All older tests should be bundled up as "allowed failures"

    opened by ThePhD 25
  • Write a tutorial

    Write a tutorial

    The current README is pretty terse, and reading API reference is a not pleasant way to learn any library. I propose to kidnap manual from any competing library (kagaya, selene, lua-intf to name a few), made a few edits to identifiers (and list of supported compilers) and put it into README. You may even combine parts kidnapeed here and there. Later Sol-specific features may be added, but it will be a good start.

    I believe that now, when you are released a major stable version, lack of step-by-step tutorial is main barrier to wider Sol2 acceptance.

    opened by Bulat-Ziganshin 25
  • LuaJIT 5.1: Exceptions are not rethrown through sol::error

    LuaJIT 5.1: Exceptions are not rethrown through sol::error

    In my code, I'm trying to force some sandboxing, one part of this is setting the require function to nil.

    To test this, I create an "library script":

    local M = {}
        return "foo"
    return M

    I store this into a file in the test dir, m.lua, and then load it via:

    local M= require('m')
    assert( == "foo");

    On Lua 5.2, this throws a sol::error claiming the require function is nil. This is the expected behaviour, however, luajit exceptions are never caught and it throws an error unrecognized.

    opened by Nava2 25
  • Usertypes with many members become too complex for the compiler

    Usertypes with many members become too complex for the compiler

    I'm experiencing this issue under MSVC140 (Update 3) on the 64-bit toolchain.

    I have a usertype which has 147 property members (sol::property), a call constructor, and two base classes, and during compilation I'm getting the following errors:

    2>I:\Program Files (x86)\Microsoft Visual Studio 14.0\VC\include\type_traits(1016): fatal error C1202: recursive type or function dependency context too complex (compiling source file CustomUsertypeClass.cpp)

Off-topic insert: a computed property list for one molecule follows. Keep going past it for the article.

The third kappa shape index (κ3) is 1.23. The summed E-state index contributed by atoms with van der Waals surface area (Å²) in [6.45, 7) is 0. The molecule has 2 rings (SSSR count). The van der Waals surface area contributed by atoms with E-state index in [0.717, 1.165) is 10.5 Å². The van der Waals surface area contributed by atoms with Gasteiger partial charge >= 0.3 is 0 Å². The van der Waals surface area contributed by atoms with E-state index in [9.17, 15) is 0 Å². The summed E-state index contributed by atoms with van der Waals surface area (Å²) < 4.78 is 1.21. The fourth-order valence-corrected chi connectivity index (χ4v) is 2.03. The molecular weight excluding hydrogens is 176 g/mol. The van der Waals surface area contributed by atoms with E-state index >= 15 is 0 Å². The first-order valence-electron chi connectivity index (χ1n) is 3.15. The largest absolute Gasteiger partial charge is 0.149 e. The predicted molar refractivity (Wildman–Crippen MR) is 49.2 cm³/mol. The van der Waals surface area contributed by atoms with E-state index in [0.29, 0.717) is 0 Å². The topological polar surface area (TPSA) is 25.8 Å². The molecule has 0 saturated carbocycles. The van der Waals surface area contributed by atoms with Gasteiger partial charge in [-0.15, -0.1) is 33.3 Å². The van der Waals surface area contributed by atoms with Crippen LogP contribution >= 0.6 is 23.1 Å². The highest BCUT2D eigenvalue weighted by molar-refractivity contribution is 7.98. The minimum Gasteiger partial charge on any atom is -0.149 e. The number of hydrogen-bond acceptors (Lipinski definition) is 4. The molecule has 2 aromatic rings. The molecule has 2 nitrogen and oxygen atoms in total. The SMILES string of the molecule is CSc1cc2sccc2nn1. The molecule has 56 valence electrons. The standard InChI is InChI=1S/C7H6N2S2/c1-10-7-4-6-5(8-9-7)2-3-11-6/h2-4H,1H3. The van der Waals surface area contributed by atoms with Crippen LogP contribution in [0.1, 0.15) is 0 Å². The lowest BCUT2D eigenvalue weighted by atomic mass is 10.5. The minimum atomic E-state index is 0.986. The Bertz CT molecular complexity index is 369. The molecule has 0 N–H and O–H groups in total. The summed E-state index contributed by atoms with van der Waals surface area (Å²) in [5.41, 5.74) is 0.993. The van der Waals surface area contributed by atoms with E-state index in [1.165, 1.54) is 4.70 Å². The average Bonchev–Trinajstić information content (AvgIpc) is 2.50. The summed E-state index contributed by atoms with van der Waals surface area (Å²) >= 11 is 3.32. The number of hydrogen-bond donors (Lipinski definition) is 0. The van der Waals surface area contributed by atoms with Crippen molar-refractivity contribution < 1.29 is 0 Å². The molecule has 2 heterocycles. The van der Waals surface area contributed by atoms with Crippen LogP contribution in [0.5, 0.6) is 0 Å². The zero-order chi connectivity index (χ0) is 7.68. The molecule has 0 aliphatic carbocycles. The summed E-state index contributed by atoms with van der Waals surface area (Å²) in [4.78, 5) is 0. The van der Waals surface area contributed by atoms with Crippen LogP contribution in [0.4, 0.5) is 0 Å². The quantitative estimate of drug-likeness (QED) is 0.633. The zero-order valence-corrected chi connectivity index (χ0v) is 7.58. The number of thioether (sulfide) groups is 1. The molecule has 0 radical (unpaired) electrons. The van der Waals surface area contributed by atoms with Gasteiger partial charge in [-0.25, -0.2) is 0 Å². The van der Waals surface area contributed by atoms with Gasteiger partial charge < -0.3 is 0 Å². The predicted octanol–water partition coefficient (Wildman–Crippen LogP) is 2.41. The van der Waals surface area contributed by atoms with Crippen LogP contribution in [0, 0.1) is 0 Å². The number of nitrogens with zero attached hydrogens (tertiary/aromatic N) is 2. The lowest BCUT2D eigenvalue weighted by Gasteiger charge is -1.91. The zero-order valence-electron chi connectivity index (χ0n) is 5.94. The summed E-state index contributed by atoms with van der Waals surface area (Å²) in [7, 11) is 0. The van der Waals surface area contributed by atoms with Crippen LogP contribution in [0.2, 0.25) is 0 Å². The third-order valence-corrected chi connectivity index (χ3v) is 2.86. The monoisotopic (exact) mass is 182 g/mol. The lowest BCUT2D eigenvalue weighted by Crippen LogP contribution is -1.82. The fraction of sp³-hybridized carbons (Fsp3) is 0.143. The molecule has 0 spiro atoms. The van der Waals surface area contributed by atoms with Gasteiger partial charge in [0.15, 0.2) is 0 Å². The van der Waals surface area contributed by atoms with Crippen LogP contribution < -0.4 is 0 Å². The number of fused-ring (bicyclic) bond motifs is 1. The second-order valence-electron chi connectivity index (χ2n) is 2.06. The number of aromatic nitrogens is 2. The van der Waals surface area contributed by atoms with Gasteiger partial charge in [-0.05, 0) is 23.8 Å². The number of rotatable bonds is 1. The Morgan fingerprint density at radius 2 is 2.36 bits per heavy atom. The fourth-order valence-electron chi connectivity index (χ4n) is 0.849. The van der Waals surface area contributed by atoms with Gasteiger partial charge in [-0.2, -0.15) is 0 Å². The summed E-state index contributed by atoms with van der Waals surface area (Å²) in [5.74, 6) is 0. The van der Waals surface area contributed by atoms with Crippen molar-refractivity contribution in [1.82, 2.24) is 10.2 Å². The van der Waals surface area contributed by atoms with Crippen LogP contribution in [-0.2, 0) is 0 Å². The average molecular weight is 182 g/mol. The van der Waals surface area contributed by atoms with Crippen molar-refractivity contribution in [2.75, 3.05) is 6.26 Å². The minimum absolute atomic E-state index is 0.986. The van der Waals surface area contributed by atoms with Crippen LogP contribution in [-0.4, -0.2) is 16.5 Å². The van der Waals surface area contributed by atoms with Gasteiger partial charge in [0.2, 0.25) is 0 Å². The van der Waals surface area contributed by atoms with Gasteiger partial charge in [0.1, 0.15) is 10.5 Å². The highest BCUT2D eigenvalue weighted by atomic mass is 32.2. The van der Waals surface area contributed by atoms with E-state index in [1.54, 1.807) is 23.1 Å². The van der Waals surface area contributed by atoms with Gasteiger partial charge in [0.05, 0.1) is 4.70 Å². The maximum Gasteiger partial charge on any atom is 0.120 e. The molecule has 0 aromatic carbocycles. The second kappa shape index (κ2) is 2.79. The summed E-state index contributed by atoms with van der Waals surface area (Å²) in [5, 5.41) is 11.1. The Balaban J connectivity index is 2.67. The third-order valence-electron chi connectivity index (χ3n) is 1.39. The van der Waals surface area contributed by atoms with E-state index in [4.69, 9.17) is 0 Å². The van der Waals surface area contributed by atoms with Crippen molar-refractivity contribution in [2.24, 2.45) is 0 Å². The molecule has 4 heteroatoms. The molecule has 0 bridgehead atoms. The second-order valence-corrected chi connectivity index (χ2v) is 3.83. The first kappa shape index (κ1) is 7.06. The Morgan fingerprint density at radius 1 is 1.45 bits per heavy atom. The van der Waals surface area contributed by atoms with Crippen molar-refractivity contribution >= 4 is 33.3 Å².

2>  I:\Program Files (x86)\Microsoft Visual Studio 14.0\VC\include\type_traits(1035): note: see reference to class template instantiation 'std::_Choose_conjunction<true,_Lhs,std::is_constructible<const char (&)[27],const char (&)[27]>,std::is_constructible<sol::property_wrapper<bool (__cdecl CustomUsertypeClass::* )(void) const,void (__cdecl CustomUsertypeClass::* )(bool)>,_Ty>,std::is_constructible<const char (&)[27],const char (&)[27]>,std::is_constructible<_Ty,_Ty>,std::is_constructible<const char (&)[30],const char (&)[30]>,std::is_constructible<_Ty,_Ty>,std::is_constructible<const char (&)[26],const char (&)[26]>,std::is_constructible<_Ty,_Ty>,std::is_constructible<const char (&)[16],const char (&)[16]>,std::is_constructible<_Ty,_Ty>,std::is_constructible<const char (&)[15],const char (&)[15]>,std::is_constructible<_Ty,_Ty>,std::is_constructible<const char (&)[20],const char (&)[20]>,std::is_constructible<_Ty,_Ty>,std::is_constructible<const char (&)[25],const char (&)[25]>,std::is_constructible<_Ty,_Ty>,std::is_constructible<const char (&)[34],const char (&)[34]>,std::is_constructible<_Ty,_Ty>,std::is_constructible<const char (&)[28],const char (&)[28]>,std::is_constructible<_Ty,_Ty>,std::is_constructible<const char (&)[32],const char (&)[32]>,std::is_constructible<_Ty,_Ty>,std::is_constructible<const char (&)[21],const char (&)[21]>,std::is_constructible<_Ty,_Ty>,std::is_constructible<const char (&)[18],const char (&)[18]>,std::is_constructible<_Ty,_Ty>,std::is_constructible<const char (&)[23],const char (&)[23]>,std::is_constructible<_Ty,_Ty>,std::is_constructible<const char (&)[21],const char (&)[21]>,std::is_constructible<_Ty,_Ty>,std::is_constructible<const char (&)[24],const char (&)[24]>,std::is_constructible<_Ty,_Ty>,std::is_constructible<const char (&)[26],const char (&)[26]>,std::is_constructible<_Ty,_Ty>,std::is_constructible<const char (&)[25],const char (&)[25]>,std::is_constructible<_Ty,_Ty>,std::is_constructible<const char (...

    This could be associated to #202 but since it's an actual issue I'm posted it here for reference.

    opened by OrfeasZ 23
  • Issue compiling sol on OSX (xcode 8.2.1, LLVM 8.0).

    Issue compiling sol on OSX (xcode 8.2.1, LLVM 8.0).

    I wonder if someone could help me. This is likely something on my end.

    Im trying to use sol2 with luajit. Previously using lua worked fine. I add the header like this:

    ` #define SOL_USING_CXX_LUA


    #include <sol2/sol.hpp> `

    I get an error in compilation: .../include/sol2/sol.hpp:2082:10: Cannot initialize return object of type 'char *' with an rvalue of type 'int'

    It seems strerror_r returns an int, not as expected a char *. Should i be using those 2 defines when trying to use luajit?


    Bug.Well Shit 
    opened by pjohalloran 22
  • Container Usertypes are not iterable

    Container Usertypes are not iterable

    Using the latest release of sol2, Visual Studio 2017 and compiled as C++17 through the appropriate compiler flags

    I have a class, X, which satisfies the requirements of Container and holds a different class, Y.

    Class X has methods and functions that help manipulate Y's, and i want this class to be exposed to Lua. As such, i've attempted to register it as a usertype, which works, but I can't for the life of me figure out how to get the actual Container part to work. No matter what i try i can't iterate over it from Lua.